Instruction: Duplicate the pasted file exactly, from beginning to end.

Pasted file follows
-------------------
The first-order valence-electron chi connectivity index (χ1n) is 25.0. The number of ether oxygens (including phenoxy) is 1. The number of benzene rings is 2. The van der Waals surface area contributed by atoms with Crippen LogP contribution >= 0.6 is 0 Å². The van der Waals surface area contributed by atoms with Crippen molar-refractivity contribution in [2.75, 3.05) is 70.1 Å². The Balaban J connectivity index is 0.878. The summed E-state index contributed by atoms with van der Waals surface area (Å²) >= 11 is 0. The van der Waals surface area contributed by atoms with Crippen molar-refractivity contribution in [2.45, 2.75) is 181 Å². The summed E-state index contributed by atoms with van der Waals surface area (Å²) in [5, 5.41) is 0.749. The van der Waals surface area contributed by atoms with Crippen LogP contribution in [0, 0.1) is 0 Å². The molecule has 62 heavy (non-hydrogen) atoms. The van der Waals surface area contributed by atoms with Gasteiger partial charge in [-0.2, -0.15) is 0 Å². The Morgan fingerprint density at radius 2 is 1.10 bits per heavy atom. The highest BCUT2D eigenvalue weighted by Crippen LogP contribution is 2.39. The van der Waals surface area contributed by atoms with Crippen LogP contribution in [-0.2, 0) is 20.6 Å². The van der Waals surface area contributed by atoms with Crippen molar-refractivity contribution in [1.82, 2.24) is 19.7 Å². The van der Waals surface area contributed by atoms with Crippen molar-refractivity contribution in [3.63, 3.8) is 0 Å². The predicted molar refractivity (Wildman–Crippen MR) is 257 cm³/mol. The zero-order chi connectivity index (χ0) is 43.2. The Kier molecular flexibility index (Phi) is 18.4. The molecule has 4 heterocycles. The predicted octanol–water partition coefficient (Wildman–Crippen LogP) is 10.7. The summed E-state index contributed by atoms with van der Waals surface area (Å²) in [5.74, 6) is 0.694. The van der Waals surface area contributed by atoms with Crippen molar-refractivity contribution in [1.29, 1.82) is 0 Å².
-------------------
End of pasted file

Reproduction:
The first-order valence-electron chi connectivity index (χ1n) is 25.0. The number of ether oxygens (including phenoxy) is 1. The number of benzene rings is 2. The van der Waals surface area contributed by atoms with Crippen LogP contribution >= 0.6 is 0 Å². The van der Waals surface area contributed by atoms with Crippen molar-refractivity contribution in [2.75, 3.05) is 70.1 Å². The Balaban J connectivity index is 0.878. The summed E-state index contributed by atoms with van der Waals surface area (Å²) >= 11 is 0. The van der Waals surface area contributed by atoms with Crippen molar-refractivity contribution in [2.45, 2.75) is 181 Å². The summed E-state index contributed by atoms with van der Waals surface area (Å²) in [5, 5.41) is 0.749. The van der Waals surface area contributed by atoms with Crippen LogP contribution in [0, 0.1) is 0 Å². The molecule has 62 heavy (non-hydrogen) atoms. The van der Waals surface area contributed by atoms with Gasteiger partial charge in [-0.2, -0.15) is 0 Å². The Morgan fingerprint density at radius 2 is 1.10 bits per heavy atom. The highest BCUT2D eigenvalue weighted by Crippen LogP contribution is 2.39. The van der Waals surface area contributed by atoms with Crippen LogP contribution in [-0.2, 0) is 20.6 Å². The van der Waals surface area contributed by atoms with Crippen molar-refractivity contribution in [1.82, 2.24) is 19.7 Å². The van der Waals surface area contributed by atoms with Crippen molar-refractivity contribution in [3.63, 3.8) is 0 Å². The predicted molar refractivity (Wildman–Crippen MR) is 257 cm³/mol. The zero-order chi connectivity index (χ0) is 43.2. The Kier molecular flexibility index (Phi) is 18.4. The molecule has 4 heterocycles. The predicted octanol–water partition coefficient (Wildman–Crippen LogP) is 10.7. The summed E-state index contributed by atoms with van der Waals surface area (Å²) in [5.74, 6) is 0.694. The van der Waals surface area contributed by atoms with Crippen molar-refractivity contribution in [1.29, 1.82) is 0 Å².